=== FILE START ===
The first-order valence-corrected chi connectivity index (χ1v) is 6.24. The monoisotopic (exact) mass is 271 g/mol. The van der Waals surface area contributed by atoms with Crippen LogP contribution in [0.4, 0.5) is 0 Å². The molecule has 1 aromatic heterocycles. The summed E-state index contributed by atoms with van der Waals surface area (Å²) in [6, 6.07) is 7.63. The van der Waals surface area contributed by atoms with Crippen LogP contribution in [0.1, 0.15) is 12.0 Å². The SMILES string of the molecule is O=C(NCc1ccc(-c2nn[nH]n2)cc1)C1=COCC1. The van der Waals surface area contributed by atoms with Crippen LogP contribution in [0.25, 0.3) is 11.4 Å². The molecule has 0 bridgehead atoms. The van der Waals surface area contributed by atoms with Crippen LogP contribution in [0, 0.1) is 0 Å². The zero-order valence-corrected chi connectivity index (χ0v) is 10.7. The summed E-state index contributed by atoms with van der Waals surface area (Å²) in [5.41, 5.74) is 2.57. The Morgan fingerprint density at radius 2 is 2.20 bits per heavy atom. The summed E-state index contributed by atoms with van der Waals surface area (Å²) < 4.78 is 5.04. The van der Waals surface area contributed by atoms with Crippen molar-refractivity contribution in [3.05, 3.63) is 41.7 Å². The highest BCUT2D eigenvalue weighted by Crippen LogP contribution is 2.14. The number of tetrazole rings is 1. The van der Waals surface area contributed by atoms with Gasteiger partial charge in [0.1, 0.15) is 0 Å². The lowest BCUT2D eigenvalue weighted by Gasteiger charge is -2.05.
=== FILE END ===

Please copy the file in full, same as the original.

The first-order valence-corrected chi connectivity index (χ1v) is 6.24. The monoisotopic (exact) mass is 271 g/mol. The van der Waals surface area contributed by atoms with Crippen LogP contribution in [0.4, 0.5) is 0 Å². The molecule has 1 aromatic heterocycles. The summed E-state index contributed by atoms with van der Waals surface area (Å²) in [6, 6.07) is 7.63. The van der Waals surface area contributed by atoms with Crippen LogP contribution in [0.1, 0.15) is 12.0 Å². The SMILES string of the molecule is O=C(NCc1ccc(-c2nn[nH]n2)cc1)C1=COCC1. The van der Waals surface area contributed by atoms with Crippen LogP contribution in [0.25, 0.3) is 11.4 Å². The molecule has 0 bridgehead atoms. The van der Waals surface area contributed by atoms with Crippen LogP contribution in [0, 0.1) is 0 Å². The zero-order valence-corrected chi connectivity index (χ0v) is 10.7. The summed E-state index contributed by atoms with van der Waals surface area (Å²) in [5.41, 5.74) is 2.57. The Morgan fingerprint density at radius 2 is 2.20 bits per heavy atom. The summed E-state index contributed by atoms with van der Waals surface area (Å²) < 4.78 is 5.04. The van der Waals surface area contributed by atoms with Crippen molar-refractivity contribution in [3.05, 3.63) is 41.7 Å². The highest BCUT2D eigenvalue weighted by Crippen LogP contribution is 2.14. The number of tetrazole rings is 1. The van der Waals surface area contributed by atoms with Gasteiger partial charge in [0.1, 0.15) is 0 Å². The lowest BCUT2D eigenvalue weighted by Gasteiger charge is -2.05.